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Student movements

Steele, Charles Kenzie

The first vice president of the Southern Christian Leadership Conference (SCLC), Reverend C. K. Steele shared Martin Luther King, Jr.’s, vision of social equality through nonviolent means. As president of the Inter-Civic Council, Steele led a successful bus boycott in Tallahassee, Florida, in 1956, based on the example set by the Montgomery Improvement Association (MIA). Although not widely noted, the efforts of the Inter-Civic Council offered hope to those engaged in what Steele described as “the pain and the promise” of the civil rights movement (Steele, 27 September 1978). He later stated: “Where there is any power … as strong [and] as eternal as love using nonviolence, the promise will be fulfilled” (Steele, 27 September 1978).

Smith, Kelly Miller

As a social gospel minister, Kelly Miller Smith believed in using his pastorate to promote activism. Smith participated in the founding meeting of the Southern Christian Leadership Conference (SCLC) in 1957, and co-founded the Nashville Christian Leadership Council (NCLC) a year later. In a 1961 telegram Smith described Martin Luther King as the “embodiment of the message you bear” (Smith, 19 December 1961).

Summer Community Organization and Political Education (SCOPE) Project

On 15 June 1965 Martin Luther King addressed the opening orientation session for student volunteers in Atlanta’s Summer Community Organization and Political Education (SCOPE) Project of the Southern Christian Leadership Conference (SCLC). He told the assembled volunteers: “This generation of students is found where history is being made” (King, 15 June 1965).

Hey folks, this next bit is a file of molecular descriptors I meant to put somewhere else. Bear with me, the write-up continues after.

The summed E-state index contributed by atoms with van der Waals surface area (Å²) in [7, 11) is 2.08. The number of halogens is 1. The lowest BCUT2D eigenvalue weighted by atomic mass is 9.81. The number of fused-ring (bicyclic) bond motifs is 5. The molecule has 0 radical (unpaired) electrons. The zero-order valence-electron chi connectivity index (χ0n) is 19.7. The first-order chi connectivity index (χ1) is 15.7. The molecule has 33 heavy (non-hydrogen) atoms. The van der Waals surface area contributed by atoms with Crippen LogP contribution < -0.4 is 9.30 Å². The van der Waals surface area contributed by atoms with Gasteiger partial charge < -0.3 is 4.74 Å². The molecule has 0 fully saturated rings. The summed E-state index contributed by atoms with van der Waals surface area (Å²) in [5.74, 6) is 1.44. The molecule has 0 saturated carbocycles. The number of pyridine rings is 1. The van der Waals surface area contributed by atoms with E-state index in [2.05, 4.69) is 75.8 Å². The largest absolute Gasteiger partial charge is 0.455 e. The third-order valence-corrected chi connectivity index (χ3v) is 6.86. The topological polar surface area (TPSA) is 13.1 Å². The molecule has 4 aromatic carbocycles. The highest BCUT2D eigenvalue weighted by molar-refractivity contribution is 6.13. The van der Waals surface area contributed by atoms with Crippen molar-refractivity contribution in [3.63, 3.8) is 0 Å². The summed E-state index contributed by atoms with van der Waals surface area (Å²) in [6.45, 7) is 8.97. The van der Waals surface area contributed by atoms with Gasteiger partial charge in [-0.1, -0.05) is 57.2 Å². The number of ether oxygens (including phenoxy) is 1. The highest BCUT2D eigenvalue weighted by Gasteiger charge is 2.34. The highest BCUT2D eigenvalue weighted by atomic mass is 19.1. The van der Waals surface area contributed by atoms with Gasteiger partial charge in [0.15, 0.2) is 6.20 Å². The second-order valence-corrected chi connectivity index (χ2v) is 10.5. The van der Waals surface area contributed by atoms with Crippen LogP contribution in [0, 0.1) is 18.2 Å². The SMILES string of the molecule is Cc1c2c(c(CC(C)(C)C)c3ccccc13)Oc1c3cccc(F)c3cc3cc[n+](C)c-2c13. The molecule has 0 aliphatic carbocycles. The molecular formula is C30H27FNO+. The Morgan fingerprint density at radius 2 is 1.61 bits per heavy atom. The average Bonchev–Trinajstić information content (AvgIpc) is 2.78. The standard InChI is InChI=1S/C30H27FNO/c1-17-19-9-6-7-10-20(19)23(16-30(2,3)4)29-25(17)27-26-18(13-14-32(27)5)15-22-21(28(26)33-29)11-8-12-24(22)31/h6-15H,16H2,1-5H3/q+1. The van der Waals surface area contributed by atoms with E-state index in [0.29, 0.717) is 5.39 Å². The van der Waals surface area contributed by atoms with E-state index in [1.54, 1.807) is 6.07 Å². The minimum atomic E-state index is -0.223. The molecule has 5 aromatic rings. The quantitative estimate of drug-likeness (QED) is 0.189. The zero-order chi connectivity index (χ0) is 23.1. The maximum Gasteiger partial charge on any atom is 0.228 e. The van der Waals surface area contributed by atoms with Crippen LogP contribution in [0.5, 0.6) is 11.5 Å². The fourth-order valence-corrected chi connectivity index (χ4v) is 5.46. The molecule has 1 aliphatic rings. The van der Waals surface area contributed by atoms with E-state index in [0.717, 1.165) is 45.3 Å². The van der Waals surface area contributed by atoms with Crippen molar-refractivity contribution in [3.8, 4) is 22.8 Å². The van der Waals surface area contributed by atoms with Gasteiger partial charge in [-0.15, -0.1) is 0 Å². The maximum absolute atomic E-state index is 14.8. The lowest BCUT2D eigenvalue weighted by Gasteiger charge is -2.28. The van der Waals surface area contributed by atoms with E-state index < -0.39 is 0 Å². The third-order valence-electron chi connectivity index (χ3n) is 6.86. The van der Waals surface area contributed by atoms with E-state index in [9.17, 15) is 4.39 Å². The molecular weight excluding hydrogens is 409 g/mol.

Vivian, Cordy Tindell

As a minister, educator, and community organizer, C. T. Vivian has been a tenacious advocate for civil rights since the 1940s. After joining the Southern Christian Leadership Conference (SCLC) in the early 1960s, he became the Director of Affiliates and participated in numerous protests. Known for his sharp tongue and unflinching courage, Vivian recalled what movement veterans felt after serving time in jail: “They had triumphed, that they had achieved, that they were now ready, they could go back home, they could be a witness to a new understanding. Nonviolence was proven in that respect” (Hampton and Fayer, 96).

Patterson, John Malcolm

Patterson’s gubernatorial term in Alabama was a turbulent one due to his enforcement of state-sponsored segregation and the increase of civil rights activity in Alabama. During his tenure as governor the student sit-in movement was taking hold, and Martin Luther King was indicted for perjury for his 1956 and 1958 Alabama income tax returns (see State of Alabama v. M. L. King, Jr.). King felt that the charges against him were an “attempt on the part of the state of Alabama to harass me for the role that I have played in the civil rights struggle” (Papers 5:371).

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